The Constitutional Court has nullified sections 118 and 124 of the Financial Institutions Act that has been prohibiting Bank of Uganda and its employees from being sued directly.
The sections were quashed by Justices; Muzamiru Kibeedi Elizabeth Musoke, Egonda Ntende, Irene Mulyagonja and Cheborion Barishaki.
The five justices of Constitutional court in their ruling said it was unconstitutional for the Central Bank to hide under sections 118 and 124 to shield themselves from the law and yet under 21 of the same constitution, it gives powers of equal treatment before and under the law.
“This gives unjustified and arbitrary protection to the BoU, which is contrary to article 21 of the Constitution which provides that all persons are equal before and under the law in all sphere of political, economic, social and cultural life and every other respect and shall enjoy equal protection of the law. Given that BoU’s directives to freeze a person’s account have a bearing on the constitutional right to property, it is vital in safeguarding those rights that the courts retain the powers to scrutinize the actions of Bank of Uganda on their merits. This will ensure, not only freezing orders are not unjustly made but also that the BoU’s receives equal treatment as other persons who in similar circumstances will be amenable to legal proceedings,” the judges said.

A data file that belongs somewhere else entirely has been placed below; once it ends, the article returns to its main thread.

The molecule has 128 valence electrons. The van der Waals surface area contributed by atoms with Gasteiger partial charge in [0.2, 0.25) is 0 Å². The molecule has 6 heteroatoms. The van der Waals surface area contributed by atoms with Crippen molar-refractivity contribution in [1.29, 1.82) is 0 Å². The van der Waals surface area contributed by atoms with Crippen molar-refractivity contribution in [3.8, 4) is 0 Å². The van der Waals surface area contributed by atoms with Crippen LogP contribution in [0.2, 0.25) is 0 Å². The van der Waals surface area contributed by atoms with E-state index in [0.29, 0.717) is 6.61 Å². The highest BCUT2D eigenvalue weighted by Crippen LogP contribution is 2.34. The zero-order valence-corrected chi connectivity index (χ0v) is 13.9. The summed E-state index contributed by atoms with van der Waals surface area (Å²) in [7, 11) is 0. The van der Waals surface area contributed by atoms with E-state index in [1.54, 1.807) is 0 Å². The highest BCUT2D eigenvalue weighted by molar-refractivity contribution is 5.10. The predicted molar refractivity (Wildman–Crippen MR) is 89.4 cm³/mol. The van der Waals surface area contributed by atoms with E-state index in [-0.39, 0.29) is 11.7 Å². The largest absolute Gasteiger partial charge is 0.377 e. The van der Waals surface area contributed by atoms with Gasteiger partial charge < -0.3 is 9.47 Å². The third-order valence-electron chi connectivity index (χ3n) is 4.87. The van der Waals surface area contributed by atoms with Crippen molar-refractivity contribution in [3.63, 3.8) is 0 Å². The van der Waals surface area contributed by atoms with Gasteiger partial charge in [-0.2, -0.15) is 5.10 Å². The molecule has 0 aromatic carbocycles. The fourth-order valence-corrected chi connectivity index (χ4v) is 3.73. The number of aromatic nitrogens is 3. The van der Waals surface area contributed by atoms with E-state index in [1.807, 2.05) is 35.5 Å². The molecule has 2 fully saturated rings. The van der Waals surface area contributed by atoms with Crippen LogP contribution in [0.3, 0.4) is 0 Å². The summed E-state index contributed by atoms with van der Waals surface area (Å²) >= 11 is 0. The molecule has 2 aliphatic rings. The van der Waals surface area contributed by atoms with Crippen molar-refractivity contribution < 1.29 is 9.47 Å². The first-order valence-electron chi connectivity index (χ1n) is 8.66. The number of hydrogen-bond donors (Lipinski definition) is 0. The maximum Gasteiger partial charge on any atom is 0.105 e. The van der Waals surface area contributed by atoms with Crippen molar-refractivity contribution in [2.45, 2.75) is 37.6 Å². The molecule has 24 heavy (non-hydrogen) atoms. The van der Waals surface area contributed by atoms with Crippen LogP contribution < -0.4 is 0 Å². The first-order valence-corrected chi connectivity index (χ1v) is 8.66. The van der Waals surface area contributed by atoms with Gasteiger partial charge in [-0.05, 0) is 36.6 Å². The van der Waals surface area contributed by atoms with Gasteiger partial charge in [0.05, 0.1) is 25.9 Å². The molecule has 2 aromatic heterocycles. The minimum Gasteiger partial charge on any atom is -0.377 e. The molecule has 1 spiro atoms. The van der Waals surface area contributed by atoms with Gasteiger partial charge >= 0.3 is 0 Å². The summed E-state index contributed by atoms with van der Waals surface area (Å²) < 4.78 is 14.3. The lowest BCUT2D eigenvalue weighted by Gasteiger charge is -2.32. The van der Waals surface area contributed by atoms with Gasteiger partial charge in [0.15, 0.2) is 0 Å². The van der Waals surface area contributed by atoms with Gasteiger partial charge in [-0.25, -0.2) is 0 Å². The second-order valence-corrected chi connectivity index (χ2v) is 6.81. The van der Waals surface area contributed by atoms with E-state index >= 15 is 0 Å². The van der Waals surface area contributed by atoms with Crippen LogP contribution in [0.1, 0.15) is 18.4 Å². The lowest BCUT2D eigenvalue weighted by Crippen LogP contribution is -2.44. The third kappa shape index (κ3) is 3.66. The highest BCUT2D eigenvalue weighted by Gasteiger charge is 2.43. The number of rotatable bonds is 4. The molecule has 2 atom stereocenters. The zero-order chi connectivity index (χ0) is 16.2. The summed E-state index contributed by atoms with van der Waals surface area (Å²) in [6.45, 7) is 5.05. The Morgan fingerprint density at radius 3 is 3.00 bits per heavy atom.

The landmark ruling arose out of constitutional petition No 50 of 2013 of Peter Ssajabi and Swift Commercial Establishment Limited versus Attorney General and Bank of Uganda.
The petitioners challenged the constitutionality of provisions in certain acts of parliament and hence seeking court’s interpretation of the constitution so as to determine whether certain acts were allegedly done by the respondents in contravention of the constitution.
The petition was brought in pursuant to articles 2,137 (1) (1) & (4) and 150 of the constitution and the constitutional court.
Ssajabi, the National Secretary East Africa Beneficiary Association was arrested during the investigation of the pension scam, that engulfed the Ministry of Public Service in 2012 and accused of working with a one Mr Ssentogo of Cairo Bank, to create accounts for more than 1,000 ghost pensioners and at some instance, allegedly changed account numbers and transferred some of the funds to his accounts.
His accounts were then promptly freezed by BOU and remain locked seven years later.
However, the Constitutional Court had now reversed this action of the central bank.
Mr. Ssajabi joined EACBA in 1994 to help put pressure on government to pay pension and gratuity to former workers for the East African Community.
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